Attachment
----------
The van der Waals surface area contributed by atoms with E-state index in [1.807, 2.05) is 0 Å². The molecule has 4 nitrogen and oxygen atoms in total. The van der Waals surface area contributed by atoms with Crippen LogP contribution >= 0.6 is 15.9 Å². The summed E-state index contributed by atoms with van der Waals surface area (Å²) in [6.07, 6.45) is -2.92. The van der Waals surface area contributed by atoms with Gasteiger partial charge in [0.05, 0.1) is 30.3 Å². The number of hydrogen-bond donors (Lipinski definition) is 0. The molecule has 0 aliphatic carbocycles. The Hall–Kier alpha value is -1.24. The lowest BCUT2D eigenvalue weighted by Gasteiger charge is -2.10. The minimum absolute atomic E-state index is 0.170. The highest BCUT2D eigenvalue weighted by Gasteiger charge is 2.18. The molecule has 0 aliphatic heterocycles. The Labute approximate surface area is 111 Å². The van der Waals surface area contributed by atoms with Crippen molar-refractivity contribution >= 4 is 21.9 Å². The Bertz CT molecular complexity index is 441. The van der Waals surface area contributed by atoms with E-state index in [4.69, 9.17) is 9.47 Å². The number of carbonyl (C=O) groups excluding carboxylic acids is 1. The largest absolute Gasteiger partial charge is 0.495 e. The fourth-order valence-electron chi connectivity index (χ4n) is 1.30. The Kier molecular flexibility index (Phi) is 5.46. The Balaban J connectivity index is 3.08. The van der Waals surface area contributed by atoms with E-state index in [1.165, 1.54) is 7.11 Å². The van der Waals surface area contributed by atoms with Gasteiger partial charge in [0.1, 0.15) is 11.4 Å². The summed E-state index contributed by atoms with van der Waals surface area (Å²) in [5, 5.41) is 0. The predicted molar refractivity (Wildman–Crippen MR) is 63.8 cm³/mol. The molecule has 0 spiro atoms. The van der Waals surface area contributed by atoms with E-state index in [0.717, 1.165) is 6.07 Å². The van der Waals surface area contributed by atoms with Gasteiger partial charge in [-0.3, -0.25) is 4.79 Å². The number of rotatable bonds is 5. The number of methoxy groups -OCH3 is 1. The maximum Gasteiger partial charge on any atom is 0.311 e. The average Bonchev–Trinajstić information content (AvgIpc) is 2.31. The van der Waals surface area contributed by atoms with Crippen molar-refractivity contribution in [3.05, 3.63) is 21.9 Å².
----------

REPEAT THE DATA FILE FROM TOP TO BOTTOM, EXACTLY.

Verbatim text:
The van der Waals surface area contributed by atoms with E-state index in [1.807, 2.05) is 0 Å². The molecule has 4 nitrogen and oxygen atoms in total. The van der Waals surface area contributed by atoms with Crippen LogP contribution >= 0.6 is 15.9 Å². The summed E-state index contributed by atoms with van der Waals surface area (Å²) in [6.07, 6.45) is -2.92. The van der Waals surface area contributed by atoms with Gasteiger partial charge in [0.05, 0.1) is 30.3 Å². The number of hydrogen-bond donors (Lipinski definition) is 0. The molecule has 0 aliphatic carbocycles. The Hall–Kier alpha value is -1.24. The lowest BCUT2D eigenvalue weighted by Gasteiger charge is -2.10. The minimum absolute atomic E-state index is 0.170. The highest BCUT2D eigenvalue weighted by Gasteiger charge is 2.18. The molecule has 0 aliphatic heterocycles. The Labute approximate surface area is 111 Å². The van der Waals surface area contributed by atoms with Crippen molar-refractivity contribution >= 4 is 21.9 Å². The Bertz CT molecular complexity index is 441. The van der Waals surface area contributed by atoms with E-state index in [4.69, 9.17) is 9.47 Å². The number of carbonyl (C=O) groups excluding carboxylic acids is 1. The largest absolute Gasteiger partial charge is 0.495 e. The fourth-order valence-electron chi connectivity index (χ4n) is 1.30. The Kier molecular flexibility index (Phi) is 5.46. The Balaban J connectivity index is 3.08. The van der Waals surface area contributed by atoms with E-state index in [1.165, 1.54) is 7.11 Å². The van der Waals surface area contributed by atoms with Gasteiger partial charge in [0.1, 0.15) is 11.4 Å². The summed E-state index contributed by atoms with van der Waals surface area (Å²) in [5, 5.41) is 0. The predicted molar refractivity (Wildman–Crippen MR) is 63.8 cm³/mol. The molecule has 0 spiro atoms. The van der Waals surface area contributed by atoms with E-state index in [0.717, 1.165) is 6.07 Å². The van der Waals surface area contributed by atoms with Gasteiger partial charge in [-0.3, -0.25) is 4.79 Å². The number of rotatable bonds is 5. The number of methoxy groups -OCH3 is 1. The maximum Gasteiger partial charge on any atom is 0.311 e. The average Bonchev–Trinajstić information content (AvgIpc) is 2.31. The van der Waals surface area contributed by atoms with Crippen molar-refractivity contribution in [3.05, 3.63) is 21.9 Å².